1. A random late September day was an odd time for the tried-and-true “baseball model” argument to once again rear its ugly head, but Big Ten commissioner Jim Delaney did his part in making a discussion of one-and-done headline-worthy on Wednesday. His stated premise is one that we’ve heard hundreds of times before: that the NBA (and interestingly, he also mentions the NFL, which is usually immune from this argument) and colleges should work together to allow elite basketball and football players to enter the “pro ranks” — whether through the minor leagues, IMG training, or whatever else — immediately out of high school. As he puts it, “if an athlete wants to professionalize themselves, professionalize themselves.” Forgetting the dripping irony implicit in comments from someone who has done more to “professionalize” his conference than any other administrator, he relies on the value of collegiate “brands that have been built over 100 years” to suggest that college athletics will be just fine without the star power of Nerlens Noel, Anthony Bennett, Johnny Manziel, Robert Griffin III, and the rest. Here’s the thing: they won’t be. While it’s true that Michigan fans will continue to watch Michigan football in the same way that Kentucky fans will watch Kentucky basketball regardless of the talent wearing those uniforms, the rest of the country will not. Casual fans of both sports want to see stars, the “next big thing,” and as we already know from the awful preps-to-pros era of college basketball (roughly 1997-2005), the game suffered as a result of the loss of its best players before they ever made it to campus.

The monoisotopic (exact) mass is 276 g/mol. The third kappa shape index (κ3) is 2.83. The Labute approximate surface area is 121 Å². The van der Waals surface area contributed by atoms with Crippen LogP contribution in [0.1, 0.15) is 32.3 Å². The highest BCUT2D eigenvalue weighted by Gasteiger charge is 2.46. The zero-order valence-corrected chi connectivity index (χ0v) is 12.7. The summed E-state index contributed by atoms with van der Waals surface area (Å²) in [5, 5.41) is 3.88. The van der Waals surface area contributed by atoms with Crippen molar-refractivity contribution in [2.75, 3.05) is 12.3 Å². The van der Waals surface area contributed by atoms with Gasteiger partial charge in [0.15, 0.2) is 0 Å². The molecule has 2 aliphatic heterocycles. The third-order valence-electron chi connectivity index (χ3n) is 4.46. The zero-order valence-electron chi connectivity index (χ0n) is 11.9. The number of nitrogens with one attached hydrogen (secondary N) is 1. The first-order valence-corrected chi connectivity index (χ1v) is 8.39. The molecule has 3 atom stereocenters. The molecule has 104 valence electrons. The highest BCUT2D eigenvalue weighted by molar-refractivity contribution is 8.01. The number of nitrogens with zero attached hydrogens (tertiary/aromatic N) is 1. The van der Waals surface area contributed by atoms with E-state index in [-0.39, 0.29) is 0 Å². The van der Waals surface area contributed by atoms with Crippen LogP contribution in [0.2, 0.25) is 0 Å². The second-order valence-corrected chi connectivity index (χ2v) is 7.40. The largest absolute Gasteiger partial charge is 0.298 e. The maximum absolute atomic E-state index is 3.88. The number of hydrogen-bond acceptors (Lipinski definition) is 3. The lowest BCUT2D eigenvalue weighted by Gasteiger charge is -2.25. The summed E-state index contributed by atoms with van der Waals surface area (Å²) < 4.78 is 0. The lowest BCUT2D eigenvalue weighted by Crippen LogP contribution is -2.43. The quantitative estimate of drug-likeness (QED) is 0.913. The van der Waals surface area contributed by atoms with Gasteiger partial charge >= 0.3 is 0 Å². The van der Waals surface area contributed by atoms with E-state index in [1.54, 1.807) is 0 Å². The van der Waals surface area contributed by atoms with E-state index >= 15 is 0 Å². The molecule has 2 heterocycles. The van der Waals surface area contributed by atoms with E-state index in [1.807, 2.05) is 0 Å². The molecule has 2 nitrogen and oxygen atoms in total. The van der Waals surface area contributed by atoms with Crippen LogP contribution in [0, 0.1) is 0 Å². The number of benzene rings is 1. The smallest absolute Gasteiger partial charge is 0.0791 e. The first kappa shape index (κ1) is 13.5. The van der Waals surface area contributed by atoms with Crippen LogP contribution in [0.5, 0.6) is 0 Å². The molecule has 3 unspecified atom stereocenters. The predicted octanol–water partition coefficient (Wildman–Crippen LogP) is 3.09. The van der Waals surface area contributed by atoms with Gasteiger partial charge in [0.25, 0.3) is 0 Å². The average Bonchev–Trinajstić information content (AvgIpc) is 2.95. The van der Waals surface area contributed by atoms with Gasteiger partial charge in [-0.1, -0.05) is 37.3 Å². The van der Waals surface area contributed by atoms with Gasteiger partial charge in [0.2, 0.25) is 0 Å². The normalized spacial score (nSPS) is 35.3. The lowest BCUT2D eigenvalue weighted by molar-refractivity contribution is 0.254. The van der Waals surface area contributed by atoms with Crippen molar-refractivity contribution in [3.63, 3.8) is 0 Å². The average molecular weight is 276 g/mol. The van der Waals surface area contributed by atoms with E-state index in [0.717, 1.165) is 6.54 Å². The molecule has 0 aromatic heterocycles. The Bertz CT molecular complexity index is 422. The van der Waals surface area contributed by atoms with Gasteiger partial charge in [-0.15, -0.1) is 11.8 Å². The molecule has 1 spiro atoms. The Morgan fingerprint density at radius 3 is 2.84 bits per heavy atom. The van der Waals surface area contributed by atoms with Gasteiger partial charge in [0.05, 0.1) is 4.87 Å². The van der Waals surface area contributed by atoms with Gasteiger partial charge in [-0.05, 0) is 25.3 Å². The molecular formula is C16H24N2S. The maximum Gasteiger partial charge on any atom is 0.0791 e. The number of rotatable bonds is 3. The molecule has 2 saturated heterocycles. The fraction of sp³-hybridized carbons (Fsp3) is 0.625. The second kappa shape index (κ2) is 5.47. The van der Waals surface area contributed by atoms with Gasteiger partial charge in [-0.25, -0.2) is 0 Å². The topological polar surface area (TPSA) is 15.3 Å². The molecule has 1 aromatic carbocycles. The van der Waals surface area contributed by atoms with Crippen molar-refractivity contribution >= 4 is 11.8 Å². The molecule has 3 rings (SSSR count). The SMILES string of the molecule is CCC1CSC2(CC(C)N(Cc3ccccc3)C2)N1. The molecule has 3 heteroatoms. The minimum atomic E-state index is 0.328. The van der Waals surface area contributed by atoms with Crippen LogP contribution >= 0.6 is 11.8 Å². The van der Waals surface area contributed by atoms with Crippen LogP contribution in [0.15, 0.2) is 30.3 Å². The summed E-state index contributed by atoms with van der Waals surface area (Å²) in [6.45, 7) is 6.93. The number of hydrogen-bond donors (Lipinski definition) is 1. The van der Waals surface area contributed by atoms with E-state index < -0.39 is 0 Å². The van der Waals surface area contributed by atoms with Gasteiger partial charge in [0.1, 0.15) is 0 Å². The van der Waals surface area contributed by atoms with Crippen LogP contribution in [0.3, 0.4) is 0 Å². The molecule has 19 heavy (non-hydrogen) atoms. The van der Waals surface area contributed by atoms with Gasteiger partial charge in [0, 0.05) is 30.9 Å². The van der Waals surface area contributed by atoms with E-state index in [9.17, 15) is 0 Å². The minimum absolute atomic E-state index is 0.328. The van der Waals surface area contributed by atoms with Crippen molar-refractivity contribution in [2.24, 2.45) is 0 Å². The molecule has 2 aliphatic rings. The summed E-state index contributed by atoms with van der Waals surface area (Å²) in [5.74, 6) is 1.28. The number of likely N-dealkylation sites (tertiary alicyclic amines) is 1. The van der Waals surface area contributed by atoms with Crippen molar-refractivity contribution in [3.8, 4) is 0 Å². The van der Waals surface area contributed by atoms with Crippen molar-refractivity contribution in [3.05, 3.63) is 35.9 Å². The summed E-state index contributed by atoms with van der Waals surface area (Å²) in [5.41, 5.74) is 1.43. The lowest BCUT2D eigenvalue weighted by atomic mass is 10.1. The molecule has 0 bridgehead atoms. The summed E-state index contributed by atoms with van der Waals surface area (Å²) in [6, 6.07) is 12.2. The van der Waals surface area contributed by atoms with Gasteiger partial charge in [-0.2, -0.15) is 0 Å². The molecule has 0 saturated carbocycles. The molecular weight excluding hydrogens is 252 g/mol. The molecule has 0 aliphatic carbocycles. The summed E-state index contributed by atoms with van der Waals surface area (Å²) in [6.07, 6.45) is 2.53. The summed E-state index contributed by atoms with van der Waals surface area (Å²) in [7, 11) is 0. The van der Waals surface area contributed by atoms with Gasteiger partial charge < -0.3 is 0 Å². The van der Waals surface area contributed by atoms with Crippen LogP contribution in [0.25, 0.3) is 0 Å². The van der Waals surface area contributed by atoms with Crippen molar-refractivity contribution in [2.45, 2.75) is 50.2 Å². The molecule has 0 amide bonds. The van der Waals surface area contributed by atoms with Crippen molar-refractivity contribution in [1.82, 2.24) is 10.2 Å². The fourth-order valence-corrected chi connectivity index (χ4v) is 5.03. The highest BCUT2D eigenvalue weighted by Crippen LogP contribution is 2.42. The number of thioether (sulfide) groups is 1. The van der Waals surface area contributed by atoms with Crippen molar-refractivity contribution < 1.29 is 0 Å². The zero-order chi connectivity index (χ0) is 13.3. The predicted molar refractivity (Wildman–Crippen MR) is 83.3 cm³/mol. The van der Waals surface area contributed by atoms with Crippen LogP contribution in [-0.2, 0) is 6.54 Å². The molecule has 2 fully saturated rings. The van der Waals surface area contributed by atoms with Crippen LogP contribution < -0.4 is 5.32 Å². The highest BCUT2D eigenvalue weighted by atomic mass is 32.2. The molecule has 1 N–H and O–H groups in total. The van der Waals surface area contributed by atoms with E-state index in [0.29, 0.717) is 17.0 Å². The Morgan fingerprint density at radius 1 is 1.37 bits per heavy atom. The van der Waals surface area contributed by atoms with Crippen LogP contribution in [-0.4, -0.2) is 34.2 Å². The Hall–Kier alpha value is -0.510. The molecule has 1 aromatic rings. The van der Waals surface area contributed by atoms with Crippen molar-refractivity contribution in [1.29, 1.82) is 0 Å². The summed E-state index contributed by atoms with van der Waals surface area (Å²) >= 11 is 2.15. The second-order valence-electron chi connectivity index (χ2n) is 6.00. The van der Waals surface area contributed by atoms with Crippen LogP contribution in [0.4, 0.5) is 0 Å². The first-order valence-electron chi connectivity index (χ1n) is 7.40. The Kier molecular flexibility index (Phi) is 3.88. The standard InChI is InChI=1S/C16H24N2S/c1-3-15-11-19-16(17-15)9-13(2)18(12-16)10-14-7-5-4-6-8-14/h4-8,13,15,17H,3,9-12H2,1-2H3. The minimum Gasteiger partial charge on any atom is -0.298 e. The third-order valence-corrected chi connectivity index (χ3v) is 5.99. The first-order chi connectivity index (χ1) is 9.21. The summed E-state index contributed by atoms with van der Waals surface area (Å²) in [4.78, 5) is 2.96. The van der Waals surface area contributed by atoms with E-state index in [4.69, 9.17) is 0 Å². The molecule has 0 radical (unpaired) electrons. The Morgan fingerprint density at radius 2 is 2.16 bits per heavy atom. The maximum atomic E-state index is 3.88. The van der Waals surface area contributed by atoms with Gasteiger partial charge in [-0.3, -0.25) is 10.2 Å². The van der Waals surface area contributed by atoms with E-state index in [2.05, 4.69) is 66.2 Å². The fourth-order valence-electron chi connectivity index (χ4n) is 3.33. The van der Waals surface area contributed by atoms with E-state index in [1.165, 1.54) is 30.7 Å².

2. Now, this isn’t to say at all that league rules forcing basketball players to spend a “gap year” between high school and the pros in college, overseas, or in the D-League is fair to them either — the above argument relates more to what’s best for the sport of college basketball rather than the elite players themselves. As such, Dana O’Neil gives the flip side of the debate, which is to ask what true positive effect does that single year between the ages of 18 and 19 have on NBA Draftable players like Andrew Wiggins, Julius Randle and Jabari Parker? She figures that Kentucky’s Nerlens Noel lost approximately $2 million as a result of his knee injury last season, but she doesn’t address the money that #1 pick Anthony Bennett made for himself because of his one successful year at UNLV (the same dichotomy might be shown in a comparison between the stock drop of UCLA’s Shabazz Muhammad versus the rise of Kansas’ Ben McLemore). Still, her point about the NBA protecting itself from draft mistakes is a salient one — teams hope to avoid the next Kwame Brown by evaluating men playing against other men — but her underlying question as to “the point” of the one year in college seems forced. The point is that the one-and-done rule is actually better for nearly all parties involved except for the tiny percentage of highly-evaluated high schoolers whose stock ends up dropping during that one season — it’s better for the NBA, its teams, college basketball, its teams, and even some of the players themselves (the ones, like Anthony Bennett and Kyrie Irving, whom it helps). Two years would be even better.